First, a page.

Now that we are fully into 2017 and facing the long, dark winter days – with few holidays to look forward to – leaders need to take a hard look at how they can best support and encourage team members. This is the time of year – especially for those who like sunlight – when people essentially drag themselves through their days.
As a psychologist who trains leaders and colleagues on how to effectively communicate appreciation in the workplace, I can offer some suggestions:
Understand the Nature of Discouragement and Burnout
Discouragement and burnout, over the long haul, come from a combination of weariness and lack of hope. We have emerged from the holiday season, and now we face the daily grind of our normal work. A lot of people are emotionally tired. Add to this a potential lack of vision ("Remind me again, why are we doing this?") and a lack of hope ("My contribution really isn't going to make a difference ...") and you have the perfect recipe for team members either going through the motions or giving up completely.
Give your team what they need: vision, hope, appreciation, and encouragement.
This is where leaders can make a tremendous difference with their team members – by providing vision (where you are going and how doing x, y, and z fits into the overall plan); communicating hope (helping others see how what they are doing matters); and communicating appreciation and encouragement along the way.
Communicate Your Appreciation in Ways That Work
One challenge in effectively encouraging your team members is that not everyone's "language of appreciation" is the same. In our book, The 5 Languages of Appreciation in the Workplace, my coauthor Gary Chapman and I identify five languages of appreciation. We believe that everyone has a primary and secondary language that they prefer.
Most of us tend to communicate appreciation to others through the actions that we value, like giving a verbal compliment. But not everyone feels appreciated in the same ways. Some people appreciate words of affirmation, while others are encouraged when someone helps them with a task (an act of service). Giving someone quality time is another way to demonstrate support, like stopping by a colleague's office and giving them your undivided attention for a little while. Bringing a colleague a special cup of coffee when you know they've had a long day can help them perk up (a gift). Even a high five or a fist bump can be a form of celebration when a difficult project has been completed (appropriate physical touch).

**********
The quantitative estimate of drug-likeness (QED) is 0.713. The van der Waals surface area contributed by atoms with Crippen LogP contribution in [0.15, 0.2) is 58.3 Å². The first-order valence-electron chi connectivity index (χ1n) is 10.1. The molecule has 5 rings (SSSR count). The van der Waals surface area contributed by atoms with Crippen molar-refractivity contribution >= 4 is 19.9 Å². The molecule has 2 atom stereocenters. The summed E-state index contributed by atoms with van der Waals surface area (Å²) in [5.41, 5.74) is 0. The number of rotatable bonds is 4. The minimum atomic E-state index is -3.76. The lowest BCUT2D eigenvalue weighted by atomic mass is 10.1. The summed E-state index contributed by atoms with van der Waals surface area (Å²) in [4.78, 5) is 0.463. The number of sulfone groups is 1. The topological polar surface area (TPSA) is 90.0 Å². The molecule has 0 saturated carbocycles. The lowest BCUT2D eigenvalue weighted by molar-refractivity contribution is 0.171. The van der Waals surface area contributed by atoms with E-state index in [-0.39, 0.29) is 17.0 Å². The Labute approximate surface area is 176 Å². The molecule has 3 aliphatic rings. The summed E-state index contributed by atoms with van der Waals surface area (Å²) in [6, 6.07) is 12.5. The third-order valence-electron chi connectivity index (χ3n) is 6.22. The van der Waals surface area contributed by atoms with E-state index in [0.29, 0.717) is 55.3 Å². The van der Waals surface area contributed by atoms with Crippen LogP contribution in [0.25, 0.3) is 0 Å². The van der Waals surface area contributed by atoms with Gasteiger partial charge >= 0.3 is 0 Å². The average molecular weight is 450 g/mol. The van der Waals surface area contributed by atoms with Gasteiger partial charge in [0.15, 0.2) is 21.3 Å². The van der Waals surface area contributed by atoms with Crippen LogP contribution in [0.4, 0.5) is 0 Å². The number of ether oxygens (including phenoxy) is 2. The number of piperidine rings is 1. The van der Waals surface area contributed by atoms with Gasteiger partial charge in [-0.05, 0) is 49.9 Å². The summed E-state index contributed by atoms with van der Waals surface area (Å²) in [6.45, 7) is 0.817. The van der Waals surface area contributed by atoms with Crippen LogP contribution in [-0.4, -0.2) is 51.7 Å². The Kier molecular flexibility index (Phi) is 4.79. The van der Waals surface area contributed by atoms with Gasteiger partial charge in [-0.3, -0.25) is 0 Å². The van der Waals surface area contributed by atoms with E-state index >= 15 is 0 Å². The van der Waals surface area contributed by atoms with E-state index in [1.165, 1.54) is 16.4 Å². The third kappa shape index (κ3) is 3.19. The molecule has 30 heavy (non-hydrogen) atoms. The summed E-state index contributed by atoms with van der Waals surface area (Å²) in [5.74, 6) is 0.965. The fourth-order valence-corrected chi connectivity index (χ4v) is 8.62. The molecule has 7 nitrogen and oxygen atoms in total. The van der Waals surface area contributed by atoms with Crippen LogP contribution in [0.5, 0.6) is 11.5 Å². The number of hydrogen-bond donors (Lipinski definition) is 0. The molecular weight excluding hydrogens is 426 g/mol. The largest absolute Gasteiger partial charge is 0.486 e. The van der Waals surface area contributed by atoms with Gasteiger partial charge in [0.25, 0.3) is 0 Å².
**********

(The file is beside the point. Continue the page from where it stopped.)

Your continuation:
For people to truly feel valued, four conditions need to be met. Appreciation needs to be communicated:
individually (rather than a blanket "thank you" to all involved);
in the language and actions that the individual values (not everyone values the same things);
regularly (not just at their annual review or at the end of a big project); and
in a manner that the individual perceives as being genuine (versus forced or contrived).
It takes some time and effort to communicate appreciation effectively, but it is worth it when you hit the mark with a team member. You watch as they start to glow or become teary-eyed, and their commitment to you and the mission of the organization deepens dramatically. You will be able to help them endure the long, dark days of winter. They may even smile occasionally and report enjoying their work!
Paul White, Ph.D., is a speaker, trainer, author, and psychologist who "makes work relationships work."